Over-processed food adds 500 calories to your diet every day



People limited to a diet of mainly highly processed foods ate more calories and gained more weight than when their diet consisted mainly of minimally processed foods, the study discovered in Cell Metabolism on Thursday.

This small-scale study is the first randomized controlled study – considered the gold standard in science – to investigate the effects of ultra-processed food. They are defined as containing industrial ingredients such as hydrogenated oils, high-fructose corn syrup, flavorings and emulsifiers.

During a one-month study, 20 healthy adult volunteers stayed at the National Institutes of Health Clinical Center, where all their meals were provided to them. For 14 days they were in turn limited to every diet and told they could eat as much or as little as they wanted.

The two versions of meals had the same amounts of calories, sugars, fiber, fat and carbohydrates. For example, the unprocessed breakfast can be oatmeal with bananas, walnuts and skimmed milk, while the other consisted of a bagel with cream cheese and bacon with turkey.

Participants practiced about the same number every day throughout the study.

Question: Am I a bad parent if my children don't eat 5 servings of fruit and vegetables every day?

People ate faster about the ultra-processed diet while consuming about 500 more calories per day (by taking extra help) then they did during the unprocessed diet; this increase in calories was due to higher amounts of carbohydrates and fat but not to proteins. As a result, they arrived – on average about 0.9 kilograms or 2 kilos. While on the diet of unprocessed food, they lost an equal amount of weight.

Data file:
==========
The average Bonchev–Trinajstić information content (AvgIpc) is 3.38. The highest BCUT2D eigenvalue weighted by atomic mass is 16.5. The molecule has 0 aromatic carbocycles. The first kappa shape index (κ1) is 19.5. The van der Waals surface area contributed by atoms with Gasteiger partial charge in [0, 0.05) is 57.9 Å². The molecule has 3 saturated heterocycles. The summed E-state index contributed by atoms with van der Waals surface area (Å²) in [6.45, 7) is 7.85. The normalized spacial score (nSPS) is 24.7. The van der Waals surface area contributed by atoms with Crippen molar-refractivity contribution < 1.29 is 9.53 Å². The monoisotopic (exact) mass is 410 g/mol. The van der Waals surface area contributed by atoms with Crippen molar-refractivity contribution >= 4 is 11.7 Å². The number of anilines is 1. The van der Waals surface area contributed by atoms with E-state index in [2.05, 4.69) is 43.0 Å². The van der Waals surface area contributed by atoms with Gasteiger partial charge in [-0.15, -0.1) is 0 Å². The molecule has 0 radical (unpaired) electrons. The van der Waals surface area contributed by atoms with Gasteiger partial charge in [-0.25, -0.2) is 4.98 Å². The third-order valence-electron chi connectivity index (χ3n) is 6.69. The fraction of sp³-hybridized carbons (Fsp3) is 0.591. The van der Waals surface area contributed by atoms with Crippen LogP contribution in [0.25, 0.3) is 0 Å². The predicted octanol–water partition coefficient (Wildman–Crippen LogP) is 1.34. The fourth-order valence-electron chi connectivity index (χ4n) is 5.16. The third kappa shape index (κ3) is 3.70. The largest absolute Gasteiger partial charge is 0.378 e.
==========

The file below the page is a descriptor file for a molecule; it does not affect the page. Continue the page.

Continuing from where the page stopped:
The gender of the participants, the order of their diet assignment and their body mass index did not influence the varying calories that each participant ate on each diet, according to the study authors.

The ultra-processed food caused people to eat too many calories and arrive, they concluded.

Engineered and heavily processed Foods can be difficult to restrict for reasons that go beyond just taste, the researchers noted. For example, the weekly cost of a 2000-calorie diet of prepared meals was estimated at $ 106, compared to $ 151 for the more natural meals.

It also takes more time to prepare fewer processed foods, they said.

Avoid this & # 39; ultra-processed & # 39; foods and you could live longer
Ultra-processed foods are usually consumed as ready-made meals, as well as snacks and desserts. People have eaten more of them in recent decades. In the United States, 61% of the total adult diet comes from ultra-processed food; in Canada this is 62%; and in the UK this is 63%, a recent unrelated study found.
Research also shows that food developed by the industry can lead to obesity, high blood pressure and cancer.
"We live in a fast paced world and people are looking for useful solutions," said Nurgul Fitzgerald, associate professor in the Nutrition Sciences Department at Rutgers University, about a previous study of processed food.

Fitzgerald recommends reviewing the back of a package of ready-made food. "Look at the ingredients list. Do you understand all the ingredients that end up in your food?" she asked. Only buy those products "with the least number of ingredients and with ingredients that you understand."

The authors of the study suggest that consumer confusion is another aspect of this problem.

"The ongoing diet wars between factions that promote low carbohydrates, keto, paleo, high-protein, low-fat, vegetable, vegan and a seemingly endless list of other diets have led to great public confusion and distrust in food science." "Limiting the consumption of ultra-processed foods can be an effective strategy for the prevention and treatment of obesity."


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